assignment to the project where he will spend the next ten months. 

Volunteers on Project 

Glen Bom, an agriculture and engineering graduate who plans to 
make industrial arts his lifework, is serving in BVS as an alternative 
to military service. His project at New Windsor involves responsibility 
in the maintenance work at the center. Here he is at work on the 
remodeling of a center apartment. 

Teaching religious education to the children one half hour each week 
from August until Christmas and home visitation one day each week 
is on the schedule of BVS'ers Ann Louise Hummer and Elaine Groff, 
who are at the Flat Creek church, Kentucky. 

Eunice Whitacre plays on the teeter- 
totter with some of the children at the 
community center at Modesto, California, 
to which she was assigned. 



Don Judy is helping a Negro contractor in Baltimore 
rebuild a brick wall for a widow (left). Sylvia Bucher 
makes good use of her craft experience in a Baltimore 
community center. 

Arlene Coy is the schoolteacher for the children of 
the continentals who are on the staff of the ijroject at 
Castaner, Puerto Rico; she has five continentals, and 
one Puerto Rican girl, besides two continentals in 

Barbed wire separates this volunteer from the East 
I German police at the border. Each volunteer is taken 
to the border as part of his orientation when he 
arrives in Germany for his two years of service. One 
of the things a volunteer does is to check the boxes 
(1 of material aid as they come into the warehouse. 

FEBRUARY 22, 1958 



Surprise in Reverse! 

Treasurers and individual contributors 
were perhaps overconfident about January's 
outcome as Brotherhood Fund "check-up" 
month. In place of last January's encouraging 
gain, this January's giving total was $44,052 
less than that of a year ago, a surprise decrease 
of twenty-five per cent. 

As pressing obligations face the General 
Brotherhood Board in sustaining this year's 
expanded ministries and services, treasurers 
and others are urged to send funds to the 
Board's treasurer. Please include the name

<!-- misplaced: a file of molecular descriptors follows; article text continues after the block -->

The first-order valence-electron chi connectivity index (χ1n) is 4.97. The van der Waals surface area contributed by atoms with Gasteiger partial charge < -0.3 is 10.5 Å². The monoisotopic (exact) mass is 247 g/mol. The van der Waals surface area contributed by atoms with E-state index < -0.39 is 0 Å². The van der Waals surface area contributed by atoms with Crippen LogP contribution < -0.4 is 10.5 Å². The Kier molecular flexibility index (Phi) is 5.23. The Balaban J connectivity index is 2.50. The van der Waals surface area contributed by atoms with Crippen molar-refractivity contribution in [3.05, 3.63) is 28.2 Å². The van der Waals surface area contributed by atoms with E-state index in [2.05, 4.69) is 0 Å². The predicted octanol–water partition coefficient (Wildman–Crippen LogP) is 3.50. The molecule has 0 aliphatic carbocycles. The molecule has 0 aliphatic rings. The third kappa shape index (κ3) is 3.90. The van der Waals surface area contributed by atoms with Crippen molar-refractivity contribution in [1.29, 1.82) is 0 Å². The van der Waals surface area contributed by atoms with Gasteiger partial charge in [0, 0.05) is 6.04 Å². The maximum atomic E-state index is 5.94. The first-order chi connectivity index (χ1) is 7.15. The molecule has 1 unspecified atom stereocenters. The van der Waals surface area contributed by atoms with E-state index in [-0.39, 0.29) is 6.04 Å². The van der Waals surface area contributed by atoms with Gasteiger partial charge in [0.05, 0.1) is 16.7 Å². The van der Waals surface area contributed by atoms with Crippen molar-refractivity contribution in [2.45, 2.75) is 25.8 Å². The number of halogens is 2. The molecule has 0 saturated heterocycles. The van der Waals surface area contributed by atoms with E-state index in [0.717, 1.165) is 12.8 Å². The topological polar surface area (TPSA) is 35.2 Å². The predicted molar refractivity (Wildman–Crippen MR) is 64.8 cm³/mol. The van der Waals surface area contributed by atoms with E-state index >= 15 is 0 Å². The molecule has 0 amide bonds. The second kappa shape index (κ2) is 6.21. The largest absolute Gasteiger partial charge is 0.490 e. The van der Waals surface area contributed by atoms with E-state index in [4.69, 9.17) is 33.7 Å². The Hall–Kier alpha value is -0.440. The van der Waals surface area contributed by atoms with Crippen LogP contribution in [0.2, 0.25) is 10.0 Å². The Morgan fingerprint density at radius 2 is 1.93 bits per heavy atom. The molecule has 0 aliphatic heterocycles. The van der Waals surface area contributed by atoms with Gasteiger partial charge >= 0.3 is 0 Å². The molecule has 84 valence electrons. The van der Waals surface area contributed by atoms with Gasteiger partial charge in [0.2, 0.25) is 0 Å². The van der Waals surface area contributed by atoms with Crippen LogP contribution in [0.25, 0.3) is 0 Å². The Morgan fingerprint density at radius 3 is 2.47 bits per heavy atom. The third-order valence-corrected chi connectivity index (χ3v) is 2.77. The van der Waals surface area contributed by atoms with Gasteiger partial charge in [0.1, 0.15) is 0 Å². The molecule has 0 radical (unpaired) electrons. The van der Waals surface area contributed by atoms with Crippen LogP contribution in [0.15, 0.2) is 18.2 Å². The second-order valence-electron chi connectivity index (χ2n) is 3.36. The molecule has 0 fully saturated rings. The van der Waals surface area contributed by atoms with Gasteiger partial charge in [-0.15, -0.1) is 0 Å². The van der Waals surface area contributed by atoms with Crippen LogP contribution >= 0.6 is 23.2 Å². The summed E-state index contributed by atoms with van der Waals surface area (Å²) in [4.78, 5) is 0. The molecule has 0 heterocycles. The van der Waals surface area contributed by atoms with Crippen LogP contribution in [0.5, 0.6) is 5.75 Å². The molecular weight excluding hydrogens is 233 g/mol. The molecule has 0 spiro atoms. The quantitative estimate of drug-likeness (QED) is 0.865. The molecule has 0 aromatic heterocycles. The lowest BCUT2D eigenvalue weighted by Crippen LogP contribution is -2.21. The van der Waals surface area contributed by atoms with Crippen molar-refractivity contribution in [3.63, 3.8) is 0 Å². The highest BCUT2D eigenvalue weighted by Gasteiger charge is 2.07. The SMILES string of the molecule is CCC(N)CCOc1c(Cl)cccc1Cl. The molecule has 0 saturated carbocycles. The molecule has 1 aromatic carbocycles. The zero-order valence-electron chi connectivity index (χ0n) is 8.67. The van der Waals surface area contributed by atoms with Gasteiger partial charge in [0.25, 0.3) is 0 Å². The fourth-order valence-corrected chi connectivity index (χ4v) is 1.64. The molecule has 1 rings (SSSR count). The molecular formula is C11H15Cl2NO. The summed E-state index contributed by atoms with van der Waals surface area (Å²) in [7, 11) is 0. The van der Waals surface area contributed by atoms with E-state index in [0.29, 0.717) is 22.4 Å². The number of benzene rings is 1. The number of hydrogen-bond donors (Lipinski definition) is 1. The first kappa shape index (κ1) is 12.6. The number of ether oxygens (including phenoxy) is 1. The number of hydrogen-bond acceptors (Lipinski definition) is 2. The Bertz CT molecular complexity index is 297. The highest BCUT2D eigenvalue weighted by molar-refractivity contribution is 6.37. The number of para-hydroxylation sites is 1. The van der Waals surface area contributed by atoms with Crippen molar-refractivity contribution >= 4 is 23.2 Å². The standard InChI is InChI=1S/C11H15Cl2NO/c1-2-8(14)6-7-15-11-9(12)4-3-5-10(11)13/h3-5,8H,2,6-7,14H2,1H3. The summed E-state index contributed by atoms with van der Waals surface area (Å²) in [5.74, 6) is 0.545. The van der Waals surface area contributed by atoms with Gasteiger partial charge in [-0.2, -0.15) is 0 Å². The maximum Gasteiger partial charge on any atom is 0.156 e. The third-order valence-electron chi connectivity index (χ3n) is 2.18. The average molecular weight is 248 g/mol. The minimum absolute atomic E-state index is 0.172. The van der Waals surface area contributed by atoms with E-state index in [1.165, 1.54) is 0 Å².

of the church and the district. 

A regional student exchange meeting of the Kassel 
area on Jan. 18 and 19 brought together at the Brethren 
House over twenty former GeiTnan exchangees and 
seven American International Christian Youth ex- 
changees spending their exchange year in the Kassel 

E. S. Hollinger, pastor of the Buck Creek church. 
Southern Indiana, died at the Wayne hospital, Green- 
ville, Ohio, which he had entered just four weeks be- 
fore for X rays and examination. A memorial fund is 
being set up to assist in the preparation of future 

On March 2 the commission on ministry, home 
missions, and evangelism of Second Virginia is planning 
a conference for pastors and local church men's work 
chairmen to discuss the responsibility of all church 
leaders in the recruiting of new church leaders. The 
meeting, to be held in the Pleasant Valley church, 
will begin with a fellowship dinner at 6 p.m. 

Word has come to the Gospel Messenger office that 
Rufus Jacoby, a member of the University Park church, 
Eastern Maryland, has two contributions in the travel- 
ing religious art exhibit, God and Man in Art. A silver- 
smith as well as a teacher at Calvin Coolidge High 
School and Catholic University, Brother Jacoby is 
exhibiting a chalice and a candelabrum. A news story 
about the traveling exhibit appeared in the Jan. 18 

1958 Laboratory for Peace Workers 

The second Brotherhood-wide laboratory for peace 
workers will be held from July 27 to Aug. 3 at Camp 
Mack in Indiana. Sixty delegates— half from Central 
Region, half from fifteen other districts— may attend. 
Districts are urged to send a team of workers. The 
cost will be $25 per person plus transportation. For 
more information write to Galen Lehman, Regional 
Office, North Manchester, Ind., or Dan West, R. 1, 
Goshen, Ind. 

Plans for solicitation of funds on the island of 
Puerto Rico for the new community hospital at Cas- 
taner are being completed in anticipation of funds 
from the Hill-Burton Act. 

Sunday-school secretaries please note: Lesson leaflets 
for adults will not be available for the April, May, and 
June quarter. These are listed on the Sunday-school 
order form by error. Do not order. 

The daily vacation church school conference of the 

Central Region will be held at Manchester College, j 
Ind., on March 7 and 8. The program will begin on 
Friday at 7:30 p.m. and close at the end of the after- 
noon sessions on Saturday. Workshop training will 
be provided for each age group, with separate sessions 
for the beginning and the advanced workers. 

Training conferences on local church evangelism 
will be conducted in the districts of Missouri, Feb. 24